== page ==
The Jews in the time of our Lord supposed that they, the peculiar people to whom it had been proclaimed, Hear O Israel, the Lord our God is one Lord, had a correct knowledge of God. But what did our Lord say to them? Ye neither know me nor my Father. He that knoweth me, knoweth him that sent me. No one knoweth the Father but the Son, and he to whom the Son will reveal him. Now it is this kind of knowledge--the only real knowledge we can have of the Divine Love--that is meant in the latter part of our text, when it is said, that they did not know,they were not made to know the name of Jehovah.

It is because of the want of the knowledge of God as a Being of infinite love, that there is such a difficulty with the merely natural man in understanding the glorious doctrine that grows out of it,--that the Lord Jesus Christ is Jehovah manifest.

The natural man cannot but see that the prophets constantly proclaim, that Jehovah would become mans Redeemer and Savior, but thinks only of the awful greatness and majesty of God Almighty, he shrinks from accepting the truth; he cannot conceive it possible for the Eternal God to become a man.

And so long as he thinks only of outward greatness and power, the difficulty will remain, but let him think of the love of a mother, how soon it casts dignity aside to save her perishing child; then let him think of the love of Him from whom the love of all the mothers in the universe has come, let him think of our Heavenly Father seeing His children perishing, not into temporal, but eternal death, and no rescue but from Himself, no rescue but from such a manifestation of His love, as to draw their hearts to Him, at the same time that He removed the power of hell from them, and gave them liberty and light. If the salvation of myriads of souls required our Heavenly Father to give Himself for us, would He not do it? For a good man, said the apostle Paul, some would even dare to die.--Rom. v. 7. He offered himself to be accursed for his brethren according to the flesh (Rom. ix. 3). An angel would change places with a fiend, if that would rescue the miserable one, and bring him happily into the realms of peace. What, thee, would infinite love do for fallen man? What would it not? That Jehovah should become mans Savior, is the natural consequence of his being Jehovah. I, even I, am Jehovah, and besides me there is no Savior.--Isa. xliii. 11. For thy Maker is thy husband, Jehovah of hosts is His name; and thy Redeemer the Holy One of Israel the God of the whole earth shall He be called.--Isa. liv. 5. Doubtless thou art our Father, though Abraham be ignorant of us, and Israel acknowledge us not: thou, O Jehovah, art our FATHER, our REDEEMER, thy name is from everlasting.--Isa, lxiii. 16. Unto us a child is born, unto us a son is given: and the government shall be upon his shoulder, and his name shall be called Wonderful, Counselor, The Mighty God, THE EVERLASTING FATHER, The Prince of Peace.--Isa. ix. 6.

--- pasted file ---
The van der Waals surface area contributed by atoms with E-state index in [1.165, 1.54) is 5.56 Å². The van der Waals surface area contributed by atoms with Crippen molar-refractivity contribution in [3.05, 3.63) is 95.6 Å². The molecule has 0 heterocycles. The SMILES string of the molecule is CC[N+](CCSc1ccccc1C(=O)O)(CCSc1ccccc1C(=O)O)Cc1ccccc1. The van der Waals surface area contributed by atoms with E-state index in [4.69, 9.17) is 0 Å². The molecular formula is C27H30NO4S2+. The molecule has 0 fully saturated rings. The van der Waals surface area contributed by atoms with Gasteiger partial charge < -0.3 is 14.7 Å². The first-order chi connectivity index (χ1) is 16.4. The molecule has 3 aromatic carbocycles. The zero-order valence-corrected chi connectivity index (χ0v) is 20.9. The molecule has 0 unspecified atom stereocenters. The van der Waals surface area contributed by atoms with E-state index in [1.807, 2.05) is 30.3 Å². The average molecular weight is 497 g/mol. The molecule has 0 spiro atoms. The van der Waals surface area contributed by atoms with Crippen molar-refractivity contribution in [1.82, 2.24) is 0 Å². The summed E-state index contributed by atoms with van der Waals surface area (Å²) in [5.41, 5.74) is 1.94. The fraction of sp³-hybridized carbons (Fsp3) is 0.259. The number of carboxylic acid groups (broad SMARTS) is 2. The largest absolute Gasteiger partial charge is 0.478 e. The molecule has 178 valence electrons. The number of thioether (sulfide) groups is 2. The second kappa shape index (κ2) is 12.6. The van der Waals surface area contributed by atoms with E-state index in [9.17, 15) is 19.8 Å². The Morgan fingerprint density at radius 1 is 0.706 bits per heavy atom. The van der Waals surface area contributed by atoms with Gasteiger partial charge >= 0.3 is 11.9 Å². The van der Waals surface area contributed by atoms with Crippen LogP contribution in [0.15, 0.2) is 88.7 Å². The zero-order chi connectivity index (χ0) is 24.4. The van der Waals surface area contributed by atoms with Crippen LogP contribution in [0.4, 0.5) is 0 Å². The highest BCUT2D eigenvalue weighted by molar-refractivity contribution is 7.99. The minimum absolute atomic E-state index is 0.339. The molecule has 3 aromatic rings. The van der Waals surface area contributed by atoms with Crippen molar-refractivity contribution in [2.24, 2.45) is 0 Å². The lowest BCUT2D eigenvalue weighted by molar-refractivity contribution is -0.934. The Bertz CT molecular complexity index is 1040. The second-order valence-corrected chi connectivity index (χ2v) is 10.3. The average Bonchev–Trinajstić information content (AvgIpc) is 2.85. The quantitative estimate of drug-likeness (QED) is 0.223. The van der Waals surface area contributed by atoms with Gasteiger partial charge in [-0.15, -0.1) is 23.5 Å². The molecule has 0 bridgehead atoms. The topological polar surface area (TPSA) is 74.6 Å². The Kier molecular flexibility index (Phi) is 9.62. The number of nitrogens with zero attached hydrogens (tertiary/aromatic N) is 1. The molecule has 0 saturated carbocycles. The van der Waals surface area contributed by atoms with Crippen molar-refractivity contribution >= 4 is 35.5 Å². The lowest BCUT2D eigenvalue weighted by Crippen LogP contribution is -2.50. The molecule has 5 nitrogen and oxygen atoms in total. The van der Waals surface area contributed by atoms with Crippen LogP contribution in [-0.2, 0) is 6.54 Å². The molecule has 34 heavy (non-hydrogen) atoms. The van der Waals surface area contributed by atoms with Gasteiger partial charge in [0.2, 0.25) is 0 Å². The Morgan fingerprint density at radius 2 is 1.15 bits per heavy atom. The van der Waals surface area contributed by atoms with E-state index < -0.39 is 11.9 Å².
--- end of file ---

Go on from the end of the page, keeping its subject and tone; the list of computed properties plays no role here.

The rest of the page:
Let it never be forgotten, that the Scriptures represent redemption, not only as the work of Jehovah Himself, but as undertaken and accomplished by Him, because He was Jehovah. I am Jehovah, that is my name, and my glory will I not give to another. When He appeared to Moses, He was about to deliver Israel from the bondage of the Egyptians,--the type of His deliverance of all mankind, in due time, from the spiritual bondage of the powers of darkness. He had heard their cry, and seen their sorrows. In His love and in His pity He was about to redeem them, and He made known to them His long-forgotten name Jehovah, the name expressive of His love. Because He was Jehovah, He would deliver them from the house of bondage. Because He was Jehovah, He was to preface His laws for ever, to give a promise, and to kindle hope for the captive and the down-trodden of every age.

I am Jehovah, thy God, who brought thee forth out of the land of Egypt, out of the house of bondage. Because He is Jehovah, He will deliver you and me, and the oppressed by sin, in every age, who cry for freedom; and though we all know Him as the Thunderer at first, we shall in time know the wonders of love which are enclosed in that name Jehovah.

Author: Jonathan Bayley --- From Egypt to Canaan (1869)